Nadler's had always made peanut brittle during the winter holiday season, but due to its labor-intensive production, the staff usually only made a pan or two. This year, Nadler switched to a mix that still maintained product quality and allowed the staff to make 10 to 20 pans at a time. "We had peanut brittle coming out of our ears," he says. "But customers bought it. When it was packaged, they bought it like crazy."

Packaging completes imagePackaging plays a large role when bakeries are trying to present a more upscale image, and in turn, charge the upscale prices. "Quality packaging helps sell product," Atwood says. For example, products in clear plastic domes will sell, but when those same items are in quality, high-end packaging, bakeries can sell three to four times as much, he adds.

"Packaging is a big word today," Nadler says. He credits some of the sales to the fact that it is very hard to find gifts under $50 that are worth giving. "But you come to the bakery and you can have a great gift for $15 or $20. The recipients can eat it and enjoy it without worrying about finding a place for the gift," he adds. The Internet has been a boon for finding packaging, he adds. It allows him to shop around and find inexpensive packaging that looks great, and by using the Internet to order packaging, he only has to purchase the amount the bakery needs.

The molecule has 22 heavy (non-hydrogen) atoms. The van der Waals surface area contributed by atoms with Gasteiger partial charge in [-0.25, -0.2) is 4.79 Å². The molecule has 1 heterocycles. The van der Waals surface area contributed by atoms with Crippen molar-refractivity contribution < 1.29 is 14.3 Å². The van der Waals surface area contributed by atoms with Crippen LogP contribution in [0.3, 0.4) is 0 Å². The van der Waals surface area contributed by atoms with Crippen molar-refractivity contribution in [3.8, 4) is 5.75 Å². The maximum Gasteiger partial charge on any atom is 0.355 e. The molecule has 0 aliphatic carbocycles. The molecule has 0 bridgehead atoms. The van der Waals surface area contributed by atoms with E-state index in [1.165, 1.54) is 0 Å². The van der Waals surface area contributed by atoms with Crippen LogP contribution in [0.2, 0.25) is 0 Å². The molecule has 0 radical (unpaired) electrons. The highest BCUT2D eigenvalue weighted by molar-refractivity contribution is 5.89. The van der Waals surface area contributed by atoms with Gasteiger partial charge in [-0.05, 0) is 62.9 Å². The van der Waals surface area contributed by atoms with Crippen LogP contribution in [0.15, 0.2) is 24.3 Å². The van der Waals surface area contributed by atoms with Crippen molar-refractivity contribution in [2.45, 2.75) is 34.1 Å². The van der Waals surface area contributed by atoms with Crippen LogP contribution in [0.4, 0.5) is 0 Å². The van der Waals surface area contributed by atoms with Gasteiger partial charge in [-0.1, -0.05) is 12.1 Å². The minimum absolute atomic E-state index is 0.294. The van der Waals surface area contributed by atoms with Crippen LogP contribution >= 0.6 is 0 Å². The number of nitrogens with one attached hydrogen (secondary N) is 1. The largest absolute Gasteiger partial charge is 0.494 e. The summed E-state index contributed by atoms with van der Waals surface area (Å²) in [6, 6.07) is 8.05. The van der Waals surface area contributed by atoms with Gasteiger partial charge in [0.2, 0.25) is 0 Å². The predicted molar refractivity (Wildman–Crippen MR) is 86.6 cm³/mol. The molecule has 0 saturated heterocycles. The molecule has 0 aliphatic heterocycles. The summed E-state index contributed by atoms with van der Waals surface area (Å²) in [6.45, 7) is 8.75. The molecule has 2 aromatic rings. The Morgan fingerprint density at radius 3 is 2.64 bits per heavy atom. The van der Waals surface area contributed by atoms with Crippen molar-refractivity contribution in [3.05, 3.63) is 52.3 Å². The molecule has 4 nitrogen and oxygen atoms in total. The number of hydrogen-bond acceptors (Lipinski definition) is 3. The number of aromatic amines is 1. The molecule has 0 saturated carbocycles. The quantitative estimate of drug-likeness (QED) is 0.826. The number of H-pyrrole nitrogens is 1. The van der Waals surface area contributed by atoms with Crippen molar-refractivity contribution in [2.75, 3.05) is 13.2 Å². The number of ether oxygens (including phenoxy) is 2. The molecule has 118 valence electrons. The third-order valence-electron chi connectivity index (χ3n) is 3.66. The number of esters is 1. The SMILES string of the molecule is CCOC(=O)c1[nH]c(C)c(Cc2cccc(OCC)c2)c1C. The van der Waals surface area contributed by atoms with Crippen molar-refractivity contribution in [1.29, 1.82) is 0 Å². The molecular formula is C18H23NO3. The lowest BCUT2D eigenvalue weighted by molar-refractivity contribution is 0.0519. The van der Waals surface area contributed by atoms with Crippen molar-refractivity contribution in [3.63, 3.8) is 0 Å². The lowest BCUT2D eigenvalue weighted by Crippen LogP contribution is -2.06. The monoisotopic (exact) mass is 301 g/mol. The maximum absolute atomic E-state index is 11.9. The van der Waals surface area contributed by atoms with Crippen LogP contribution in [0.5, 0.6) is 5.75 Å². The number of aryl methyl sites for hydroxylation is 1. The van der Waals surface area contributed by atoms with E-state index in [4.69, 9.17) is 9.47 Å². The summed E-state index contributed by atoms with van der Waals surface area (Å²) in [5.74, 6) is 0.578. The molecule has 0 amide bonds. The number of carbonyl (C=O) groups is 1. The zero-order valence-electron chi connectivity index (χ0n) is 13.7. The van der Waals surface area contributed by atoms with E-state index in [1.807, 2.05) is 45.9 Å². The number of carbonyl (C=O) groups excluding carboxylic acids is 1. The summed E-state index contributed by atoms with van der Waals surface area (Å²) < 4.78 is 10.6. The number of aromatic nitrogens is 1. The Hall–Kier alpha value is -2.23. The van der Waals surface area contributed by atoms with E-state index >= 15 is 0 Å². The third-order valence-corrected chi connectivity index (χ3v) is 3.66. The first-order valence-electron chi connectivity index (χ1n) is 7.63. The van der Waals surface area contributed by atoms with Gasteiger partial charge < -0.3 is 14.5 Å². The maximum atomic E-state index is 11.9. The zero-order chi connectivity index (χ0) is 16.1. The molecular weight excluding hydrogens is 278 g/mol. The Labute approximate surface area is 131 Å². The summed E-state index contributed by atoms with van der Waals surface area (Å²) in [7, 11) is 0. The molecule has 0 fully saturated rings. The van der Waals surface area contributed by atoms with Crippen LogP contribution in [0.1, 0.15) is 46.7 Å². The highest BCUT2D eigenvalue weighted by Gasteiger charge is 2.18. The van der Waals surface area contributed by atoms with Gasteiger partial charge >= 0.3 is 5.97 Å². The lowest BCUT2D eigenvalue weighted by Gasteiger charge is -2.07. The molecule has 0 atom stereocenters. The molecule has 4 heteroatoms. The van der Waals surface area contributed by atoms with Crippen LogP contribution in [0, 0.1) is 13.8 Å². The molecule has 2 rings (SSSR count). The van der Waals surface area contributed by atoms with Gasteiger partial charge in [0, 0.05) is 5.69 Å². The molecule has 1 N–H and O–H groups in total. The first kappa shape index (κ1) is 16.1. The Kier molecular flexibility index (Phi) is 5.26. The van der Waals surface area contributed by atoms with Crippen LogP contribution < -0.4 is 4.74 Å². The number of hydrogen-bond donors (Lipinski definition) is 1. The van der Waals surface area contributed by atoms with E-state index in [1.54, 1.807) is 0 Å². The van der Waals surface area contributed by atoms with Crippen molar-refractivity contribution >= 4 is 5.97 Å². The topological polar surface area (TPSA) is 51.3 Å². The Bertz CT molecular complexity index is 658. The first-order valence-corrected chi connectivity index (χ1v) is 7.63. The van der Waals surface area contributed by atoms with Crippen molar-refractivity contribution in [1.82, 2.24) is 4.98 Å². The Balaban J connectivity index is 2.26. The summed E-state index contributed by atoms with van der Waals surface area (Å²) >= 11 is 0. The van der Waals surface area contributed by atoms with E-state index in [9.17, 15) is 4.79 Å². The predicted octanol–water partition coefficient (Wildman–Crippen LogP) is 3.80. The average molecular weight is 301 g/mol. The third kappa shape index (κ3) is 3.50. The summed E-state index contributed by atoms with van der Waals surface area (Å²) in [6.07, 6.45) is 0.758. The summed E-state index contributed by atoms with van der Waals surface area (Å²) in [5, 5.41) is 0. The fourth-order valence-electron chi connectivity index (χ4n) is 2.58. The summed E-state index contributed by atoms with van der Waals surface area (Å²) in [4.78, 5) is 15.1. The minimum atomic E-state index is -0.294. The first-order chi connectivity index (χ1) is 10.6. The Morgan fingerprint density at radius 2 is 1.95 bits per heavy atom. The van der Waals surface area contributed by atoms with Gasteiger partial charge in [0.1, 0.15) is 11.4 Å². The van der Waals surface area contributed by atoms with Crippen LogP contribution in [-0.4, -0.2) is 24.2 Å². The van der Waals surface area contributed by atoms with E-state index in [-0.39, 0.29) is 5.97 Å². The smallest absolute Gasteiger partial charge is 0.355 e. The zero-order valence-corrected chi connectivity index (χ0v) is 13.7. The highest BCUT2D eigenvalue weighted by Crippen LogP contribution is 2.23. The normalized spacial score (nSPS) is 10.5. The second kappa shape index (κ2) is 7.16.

One of Nadler's most popular forms of packaging are box towers. He buys the boxes in sets of five with the boxes nestling inside each other, so storage is not a pressing issue.

Although the boxes are purchased in sets of five, the bakery offers the towers in all sizes. "We build towers to order. Some want two boxes, some want three. We can do whatever they desire," Nadler says. Customers also can specify which product they want in each box, such as candies, fudge, peanut brittle or cookies.

"This past Christmas we had a pharmaceutical company that spent $14,000 with us because we had the towers," he adds.

Make accents seasonalWhen purchasing packaging, Nadler suggests staying away from holiday or season-specific designs. Try to purchase packaging that is more evergreen. "You can make it look Christmasy by adding ribbon, but with non-seasonal items, you don't have worry about using them up or storing them until next year," he says.

Nadler's also adds sales by upscaling the packaging on certain items that might not sell well without being packaged. Take for example, the bakery's ring cake, which retailed for $5.99 and did not sell all that well. When Nadler packaged them in plastic and wrapped a bow around them, sales took off, and he charged more, $12.99, for them. "They will buy it wrapped, so they can give it as a gift. They might not want to buy it to take to the office or wherever, but they will buy it for a gift," Nadler says.